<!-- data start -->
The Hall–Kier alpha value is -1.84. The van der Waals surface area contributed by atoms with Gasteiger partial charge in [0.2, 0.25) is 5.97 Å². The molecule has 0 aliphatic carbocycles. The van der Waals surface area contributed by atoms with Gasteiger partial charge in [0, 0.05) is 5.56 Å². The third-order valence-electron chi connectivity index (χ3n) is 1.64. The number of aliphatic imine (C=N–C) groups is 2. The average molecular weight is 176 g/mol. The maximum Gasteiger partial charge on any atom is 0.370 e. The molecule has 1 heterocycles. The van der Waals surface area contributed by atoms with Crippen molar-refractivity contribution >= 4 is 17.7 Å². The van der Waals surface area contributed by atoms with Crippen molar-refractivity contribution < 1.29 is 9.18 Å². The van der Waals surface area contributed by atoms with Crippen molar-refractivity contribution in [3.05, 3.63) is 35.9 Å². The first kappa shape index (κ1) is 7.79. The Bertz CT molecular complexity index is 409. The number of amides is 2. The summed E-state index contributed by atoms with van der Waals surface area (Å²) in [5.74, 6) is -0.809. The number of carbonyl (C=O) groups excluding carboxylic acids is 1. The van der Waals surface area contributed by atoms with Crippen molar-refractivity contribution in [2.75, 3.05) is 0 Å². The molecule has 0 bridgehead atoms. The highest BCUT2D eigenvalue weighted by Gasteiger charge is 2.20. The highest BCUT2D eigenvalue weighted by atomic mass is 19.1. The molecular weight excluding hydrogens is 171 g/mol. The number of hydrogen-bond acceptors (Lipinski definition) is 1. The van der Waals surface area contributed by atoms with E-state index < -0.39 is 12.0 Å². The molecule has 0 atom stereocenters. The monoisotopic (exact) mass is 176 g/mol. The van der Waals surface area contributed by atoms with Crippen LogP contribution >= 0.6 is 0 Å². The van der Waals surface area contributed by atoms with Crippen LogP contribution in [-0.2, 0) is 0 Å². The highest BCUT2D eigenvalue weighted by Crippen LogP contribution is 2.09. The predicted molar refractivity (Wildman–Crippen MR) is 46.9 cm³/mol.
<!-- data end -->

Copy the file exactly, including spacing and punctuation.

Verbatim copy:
The Hall–Kier alpha value is -1.84. The van der Waals surface area contributed by atoms with Gasteiger partial charge in [0.2, 0.25) is 5.97 Å². The molecule has 0 aliphatic carbocycles. The van der Waals surface area contributed by atoms with Gasteiger partial charge in [0, 0.05) is 5.56 Å². The third-order valence-electron chi connectivity index (χ3n) is 1.64. The number of aliphatic imine (C=N–C) groups is 2. The average molecular weight is 176 g/mol. The maximum Gasteiger partial charge on any atom is 0.370 e. The molecule has 1 heterocycles. The van der Waals surface area contributed by atoms with Crippen molar-refractivity contribution >= 4 is 17.7 Å². The van der Waals surface area contributed by atoms with Crippen molar-refractivity contribution < 1.29 is 9.18 Å². The van der Waals surface area contributed by atoms with Crippen molar-refractivity contribution in [3.05, 3.63) is 35.9 Å². The first kappa shape index (κ1) is 7.79. The Bertz CT molecular complexity index is 409. The number of amides is 2. The summed E-state index contributed by atoms with van der Waals surface area (Å²) in [5.74, 6) is -0.809. The number of carbonyl (C=O) groups excluding carboxylic acids is 1. The van der Waals surface area contributed by atoms with Crippen molar-refractivity contribution in [2.75, 3.05) is 0 Å². The molecule has 0 bridgehead atoms. The highest BCUT2D eigenvalue weighted by Gasteiger charge is 2.20. The highest BCUT2D eigenvalue weighted by atomic mass is 19.1. The molecular weight excluding hydrogens is 171 g/mol. The number of hydrogen-bond acceptors (Lipinski definition) is 1. The van der Waals surface area contributed by atoms with E-state index < -0.39 is 12.0 Å². The molecule has 0 atom stereocenters. The monoisotopic (exact) mass is 176 g/mol. The van der Waals surface area contributed by atoms with Crippen LogP contribution >= 0.6 is 0 Å². The van der Waals surface area contributed by atoms with Crippen LogP contribution in [-0.2, 0) is 0 Å². The highest BCUT2D eigenvalue weighted by Crippen LogP contribution is 2.09. The predicted molar refractivity (Wildman–Crippen MR) is 46.9 cm³/mol.